Bay Area church and immigration leaders express outrage over family separation policy

Byby Amanda del Castillo KGO logo
Tuesday, June 19, 2018
Bay Area church and immigration leaders express outrage over family separation policy
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Nearly 2,000 children have been split from their families under the Trump Administration's separation policy.

SAN JOSE, Calif. (KGO) -- Nearly two-thousand children have been split from their families under the Trump Administration's separation policy. At the United States and Mexico border, children are being split from their families who are undocumented immigrants arrested at the border.

On Monday, San Jose's Bishop Patrick J. McGrath released a Pastoral letter in which he called the policy, "un-American, un-Christian and inhumane."

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Bishop McGrath added, "We cannot lose what is at the heart of this tragedy: the fact there are children and families in the cross-hairs of our government's actions and that the trauma that these children suffer will have long term effects on their spiritual, emotional and physical well-being."

Deacon Steven Herrera with the Diocese of San Jose expressed his frustration, "To use children as a pawn in a game of economics and trade policies is immoral and unethical, and it defeats what we stand for as a country."

A country that is actively prosecuting adults crossing its borders illegally. Herrera told ABC7 the practice is being felt and feared in places like Santa Teresa Catholic Church in San Jose.

"There's migrant workers and undocumented people throughout Santa Clara County, some come to this parish," Herrera said.

The deacon explained it's not just separation. He emphasized children are suffering.

However, San Francisco Republican leader, Howard Epstein said it's an unfortunate price that needs to be paid.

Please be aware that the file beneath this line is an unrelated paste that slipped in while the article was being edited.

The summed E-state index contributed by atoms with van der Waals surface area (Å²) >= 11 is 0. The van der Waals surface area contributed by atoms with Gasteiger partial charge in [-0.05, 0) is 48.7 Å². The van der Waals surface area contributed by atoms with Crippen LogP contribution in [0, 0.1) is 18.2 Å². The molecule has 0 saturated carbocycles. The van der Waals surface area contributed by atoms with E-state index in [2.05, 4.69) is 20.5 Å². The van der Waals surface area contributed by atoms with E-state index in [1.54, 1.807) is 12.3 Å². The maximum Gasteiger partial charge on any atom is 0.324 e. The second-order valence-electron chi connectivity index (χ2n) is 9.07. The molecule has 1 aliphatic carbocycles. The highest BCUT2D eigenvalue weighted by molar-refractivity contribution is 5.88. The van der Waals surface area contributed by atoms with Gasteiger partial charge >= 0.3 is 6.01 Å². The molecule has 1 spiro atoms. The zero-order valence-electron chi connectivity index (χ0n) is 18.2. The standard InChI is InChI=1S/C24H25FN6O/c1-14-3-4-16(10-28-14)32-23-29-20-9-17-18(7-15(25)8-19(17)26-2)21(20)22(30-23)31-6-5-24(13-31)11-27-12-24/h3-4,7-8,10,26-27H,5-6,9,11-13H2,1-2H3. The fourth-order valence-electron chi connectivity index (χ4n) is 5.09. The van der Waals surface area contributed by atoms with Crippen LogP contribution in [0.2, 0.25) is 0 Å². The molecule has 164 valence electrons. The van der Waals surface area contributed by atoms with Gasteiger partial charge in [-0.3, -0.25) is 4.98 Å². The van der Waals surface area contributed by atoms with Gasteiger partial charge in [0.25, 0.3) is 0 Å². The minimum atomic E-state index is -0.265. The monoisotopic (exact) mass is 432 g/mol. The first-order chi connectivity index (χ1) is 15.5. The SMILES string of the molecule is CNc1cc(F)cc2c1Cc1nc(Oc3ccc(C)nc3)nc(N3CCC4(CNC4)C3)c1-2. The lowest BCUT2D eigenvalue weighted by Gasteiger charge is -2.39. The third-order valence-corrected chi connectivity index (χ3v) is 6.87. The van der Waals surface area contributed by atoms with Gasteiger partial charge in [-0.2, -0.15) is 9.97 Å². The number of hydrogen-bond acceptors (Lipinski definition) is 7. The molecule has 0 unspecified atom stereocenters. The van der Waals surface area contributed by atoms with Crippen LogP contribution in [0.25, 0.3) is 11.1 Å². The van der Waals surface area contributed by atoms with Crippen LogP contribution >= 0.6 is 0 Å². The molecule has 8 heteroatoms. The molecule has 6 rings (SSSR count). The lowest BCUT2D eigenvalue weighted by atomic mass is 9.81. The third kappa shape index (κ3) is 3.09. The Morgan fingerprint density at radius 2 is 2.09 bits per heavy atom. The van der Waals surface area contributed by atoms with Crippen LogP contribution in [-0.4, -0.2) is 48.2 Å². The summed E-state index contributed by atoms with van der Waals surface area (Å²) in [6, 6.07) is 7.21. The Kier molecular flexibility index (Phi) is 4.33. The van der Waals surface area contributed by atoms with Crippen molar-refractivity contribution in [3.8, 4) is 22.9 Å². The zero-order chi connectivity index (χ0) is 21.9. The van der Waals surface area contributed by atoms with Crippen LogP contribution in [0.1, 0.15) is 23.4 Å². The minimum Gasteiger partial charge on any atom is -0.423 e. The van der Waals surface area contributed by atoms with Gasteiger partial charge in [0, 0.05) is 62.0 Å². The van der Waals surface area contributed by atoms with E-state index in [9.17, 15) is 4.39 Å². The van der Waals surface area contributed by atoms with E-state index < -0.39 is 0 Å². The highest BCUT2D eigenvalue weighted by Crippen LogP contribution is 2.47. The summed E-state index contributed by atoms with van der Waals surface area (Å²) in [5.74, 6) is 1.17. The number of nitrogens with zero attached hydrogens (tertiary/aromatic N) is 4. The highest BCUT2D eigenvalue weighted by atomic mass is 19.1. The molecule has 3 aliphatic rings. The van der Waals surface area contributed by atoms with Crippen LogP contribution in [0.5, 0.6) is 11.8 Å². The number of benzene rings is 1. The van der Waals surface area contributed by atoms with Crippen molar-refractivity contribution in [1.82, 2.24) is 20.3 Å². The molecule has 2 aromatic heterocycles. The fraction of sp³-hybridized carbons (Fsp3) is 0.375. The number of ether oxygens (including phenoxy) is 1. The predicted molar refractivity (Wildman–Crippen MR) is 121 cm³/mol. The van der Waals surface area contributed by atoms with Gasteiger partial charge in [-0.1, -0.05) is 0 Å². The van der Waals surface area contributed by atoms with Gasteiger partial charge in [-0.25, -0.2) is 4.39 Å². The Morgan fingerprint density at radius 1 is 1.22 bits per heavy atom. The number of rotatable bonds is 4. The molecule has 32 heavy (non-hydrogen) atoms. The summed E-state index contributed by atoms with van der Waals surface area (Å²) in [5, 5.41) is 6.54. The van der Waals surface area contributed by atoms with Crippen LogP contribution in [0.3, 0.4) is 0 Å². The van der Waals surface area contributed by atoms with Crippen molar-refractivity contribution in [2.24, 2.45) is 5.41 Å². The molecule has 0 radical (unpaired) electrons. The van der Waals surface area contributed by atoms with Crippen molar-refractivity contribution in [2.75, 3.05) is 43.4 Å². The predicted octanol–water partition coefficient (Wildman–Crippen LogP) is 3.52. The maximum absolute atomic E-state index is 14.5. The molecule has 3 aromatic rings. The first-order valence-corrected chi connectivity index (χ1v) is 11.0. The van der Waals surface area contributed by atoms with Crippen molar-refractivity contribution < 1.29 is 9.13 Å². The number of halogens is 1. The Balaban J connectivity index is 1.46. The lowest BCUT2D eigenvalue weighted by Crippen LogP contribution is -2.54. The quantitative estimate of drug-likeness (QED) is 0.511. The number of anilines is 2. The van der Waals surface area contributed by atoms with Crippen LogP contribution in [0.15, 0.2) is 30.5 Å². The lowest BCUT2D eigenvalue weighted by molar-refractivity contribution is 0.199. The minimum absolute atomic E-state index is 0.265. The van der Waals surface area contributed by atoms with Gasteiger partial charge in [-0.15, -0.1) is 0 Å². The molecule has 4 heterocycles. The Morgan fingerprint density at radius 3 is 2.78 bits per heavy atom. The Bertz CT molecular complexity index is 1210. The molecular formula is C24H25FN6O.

RELATED: DHS secretary says migrant children are being treated humanely

"It's unfortunate, but it's necessary," he said. "You have to stop the tide of people coming illegally, and if they know this is going to happen, less people will be coming."

Alex Mensing with Pueblo Sin Fronteras disagrees. He's traveled to the border and has seen the thousands of people who line up each morning, seeking asylum at the border.

He said people will find a way to come into the United States if it means safety for their children and families.

"There are people who are fleeing who were witnesses of murders," Mensing explained. "There are people who are fleeing who were victims of extreme domestic violence."

On Thursday, ABC News reported more than two dozen of the largest religious groups in the U.S. were imploring the Trump administration to change its "zero tolerance" policy.

Monday's letter from San Jose's Bishop McGrath was one of the more recent.

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"This practice is mean-spirited and betrays our nation's tradition of welcome to migrants and refugees," San Jose's Bishop McGrath wrote. "Coupled with this, the United State's Attorney General's decision to deny welcome to victims of domestic and gang violence is a further betrayal of the values that have until now characterized the immigration policy of the United States."

McGrath wrote, "The Attorney General's attempt to justify these actions by citing Saint Paul's Letter to the Romans is a final betrayal of millennia-old principles. Blind obedience to the state has never been the mark of our democracy, which has historically been characterized by civil discourse and compromise."

During an interview with the Christian Broadcasting Network last week, Franklin Graham, a staunch supporter of President Donald Trump, said the practice of separating families was "disgraceful."

The growing list of religious leaders and organizations writing letters and making statements includes several leading evangelical churches and institutions, which often align themselves with Republicans politically.

For more stories, photos, and video on immigration and immigration reform, visit this page.